If you look back over the past few years, almost every major story, particularly scandal stories, originated first on blogs. In many cases the mainstream media were dragged kicking and screaming into reporting stories. The clearly forged National Guard documents that ultimately ended up forcing CBS to fire evening news anchor Dan Rather comes to mind from a few years ago. Bloggers quickly picked up on the fact that the supposed National Guard documents had been typed up in the default template for Microsoft Word and then ran through a fax and/or copy machine a number of times to make the documents look dirty and/or old. The trouble was, Microsoft Word didn’t exist in 1973. If it weren’t for bloggers, this story would have likely never come to public light, and what is clearly a forgery and a made-up story would have passed into the public mind as the truth.
Should free speech be curbed? Should bloggers somehow be licensed or officially regulated in what is purportedly a free country? Should we be forced to get our news from “professional” or even “licensed” journalists?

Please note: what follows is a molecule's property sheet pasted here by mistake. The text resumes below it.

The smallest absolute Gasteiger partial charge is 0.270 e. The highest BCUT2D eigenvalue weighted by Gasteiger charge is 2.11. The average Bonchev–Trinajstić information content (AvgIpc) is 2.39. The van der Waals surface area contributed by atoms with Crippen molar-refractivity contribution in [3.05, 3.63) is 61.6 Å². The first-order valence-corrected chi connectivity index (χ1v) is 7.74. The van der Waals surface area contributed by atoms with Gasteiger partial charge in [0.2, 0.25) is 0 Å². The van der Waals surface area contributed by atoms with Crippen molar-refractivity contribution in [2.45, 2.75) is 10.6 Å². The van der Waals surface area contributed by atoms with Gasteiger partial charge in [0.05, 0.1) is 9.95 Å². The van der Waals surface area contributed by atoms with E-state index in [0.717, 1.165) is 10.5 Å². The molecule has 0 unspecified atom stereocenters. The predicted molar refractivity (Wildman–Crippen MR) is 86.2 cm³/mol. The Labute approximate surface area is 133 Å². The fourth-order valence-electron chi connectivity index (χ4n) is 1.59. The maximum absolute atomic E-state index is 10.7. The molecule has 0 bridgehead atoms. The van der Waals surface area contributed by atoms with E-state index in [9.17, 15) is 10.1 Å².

So today I got a client’s new website up and running. They had a service that basically built their website for them, which really wasn’t working for them. I ended up changing the whole service.
Before I did, I looked for a way to get all the photos off the old server. They had no FTP, no file manager and no way to get the photos off their servers. I emailed the support asking for a copy of all the pictures. What I got back really knocked my socks off:
Thanks for your message.
Unfortunately we don’t have any more access to your images than you do.
If you don’t have those images still on your own computer, the best way to download them might be to add them to a Photo Album, then view the album and download each image.
Sorry for any inconvenience!
Software Support Technician